New bill provides for registration of master funds

In May, Premier McKeeva Bush announced in his budget address that certain master funds will in the future be regulated by the Cayman Islands Monetary Authority and required to pay a fee of $1,500. Critics at the time noted the current Mutual Funds Law does not include a clear definition of what constitutes a master fund.

A new Mutual Funds (Amendment) Bill 2011, gazetted last week, seeks to amend the Mutual Funds Law to provide for the registration of master funds and includes a definition of feeder funds, master funds and regulated feeder funds. According to the definitions in the bill, a feeder fund conducts more than 51 per cent of its investing through another mutual fund. A master fund in turn is a mutual fund, incorporated or established in the Cayman Islands, which holds the investments of and conducts trading activities on behalf of one or more regulated feeder funds.

Under a master/feeder fund structure, investors invest into the feeder fund, which then invests into the master fund. Any assets are typically acquired, held and traded at the master fund level. While feeder funds were already regulated by law and required to register with CIMA, such provisions did not exist for master funds.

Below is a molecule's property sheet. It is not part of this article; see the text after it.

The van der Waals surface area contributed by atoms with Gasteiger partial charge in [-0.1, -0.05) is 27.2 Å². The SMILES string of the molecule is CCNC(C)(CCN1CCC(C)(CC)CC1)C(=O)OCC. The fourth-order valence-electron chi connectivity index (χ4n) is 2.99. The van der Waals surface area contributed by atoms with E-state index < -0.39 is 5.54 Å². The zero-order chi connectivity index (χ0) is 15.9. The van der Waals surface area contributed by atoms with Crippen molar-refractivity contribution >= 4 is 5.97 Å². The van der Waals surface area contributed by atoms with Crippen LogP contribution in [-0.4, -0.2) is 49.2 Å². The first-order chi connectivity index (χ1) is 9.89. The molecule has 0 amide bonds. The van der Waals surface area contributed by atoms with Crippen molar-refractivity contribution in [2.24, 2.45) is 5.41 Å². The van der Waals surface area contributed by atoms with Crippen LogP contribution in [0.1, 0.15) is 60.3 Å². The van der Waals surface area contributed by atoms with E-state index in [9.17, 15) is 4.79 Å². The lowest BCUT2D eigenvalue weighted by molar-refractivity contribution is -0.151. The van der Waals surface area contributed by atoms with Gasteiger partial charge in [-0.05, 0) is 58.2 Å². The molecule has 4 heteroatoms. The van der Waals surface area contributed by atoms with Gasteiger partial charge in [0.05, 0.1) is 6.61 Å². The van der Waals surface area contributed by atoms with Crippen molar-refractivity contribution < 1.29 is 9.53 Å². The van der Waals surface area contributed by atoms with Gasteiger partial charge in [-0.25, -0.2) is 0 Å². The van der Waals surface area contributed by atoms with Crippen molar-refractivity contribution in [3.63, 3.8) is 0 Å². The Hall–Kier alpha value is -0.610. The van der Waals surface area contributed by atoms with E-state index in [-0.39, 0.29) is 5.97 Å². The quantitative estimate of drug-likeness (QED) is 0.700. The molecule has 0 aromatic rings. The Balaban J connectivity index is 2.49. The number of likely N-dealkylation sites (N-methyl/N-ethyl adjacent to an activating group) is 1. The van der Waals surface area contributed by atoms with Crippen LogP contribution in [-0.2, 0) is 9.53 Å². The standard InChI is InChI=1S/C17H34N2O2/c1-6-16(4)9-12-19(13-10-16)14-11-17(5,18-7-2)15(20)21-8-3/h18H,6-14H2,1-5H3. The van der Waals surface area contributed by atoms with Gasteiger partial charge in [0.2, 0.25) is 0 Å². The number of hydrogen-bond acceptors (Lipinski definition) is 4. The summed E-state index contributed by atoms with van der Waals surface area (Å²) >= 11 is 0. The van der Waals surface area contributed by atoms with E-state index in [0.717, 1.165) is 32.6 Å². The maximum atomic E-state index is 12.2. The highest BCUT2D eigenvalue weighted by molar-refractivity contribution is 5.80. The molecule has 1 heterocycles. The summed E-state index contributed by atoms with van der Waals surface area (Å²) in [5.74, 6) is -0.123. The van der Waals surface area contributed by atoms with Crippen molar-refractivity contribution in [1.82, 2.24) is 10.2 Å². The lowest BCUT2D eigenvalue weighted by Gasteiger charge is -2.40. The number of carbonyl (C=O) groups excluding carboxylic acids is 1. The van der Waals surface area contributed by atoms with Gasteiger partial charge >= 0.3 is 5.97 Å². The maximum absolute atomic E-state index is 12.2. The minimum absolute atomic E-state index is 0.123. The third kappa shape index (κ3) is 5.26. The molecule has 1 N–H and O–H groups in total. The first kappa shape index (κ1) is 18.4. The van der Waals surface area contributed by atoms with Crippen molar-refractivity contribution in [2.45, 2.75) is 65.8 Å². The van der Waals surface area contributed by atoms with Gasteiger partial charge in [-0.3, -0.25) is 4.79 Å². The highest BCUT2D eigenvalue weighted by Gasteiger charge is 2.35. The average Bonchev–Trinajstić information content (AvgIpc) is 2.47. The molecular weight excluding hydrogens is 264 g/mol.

The new bill would plug the regulatory gap by amending section 4 of the Mutual Funds Law to provide for the registration of master funds that have a minimum investment requirement for individual investors of $80,000 or master funds whose equity interests are listed on a stock exchange or an over-the-counter market.

The existing subsection 4a of the law which exempts mutual funds with 15 or fewer investors from registration with CIMA would not apply to master funds, according to the bill.

However, the bill exempts master funds from filing an offering document if the only investors in the fund are feeder funds and the offering document is identical in all material aspects to that of the regulated feeder fund.

If the bill is passed into law, any existing master funds will have to comply and register with CIMA within 90 days from the date at which the Law takes effect.

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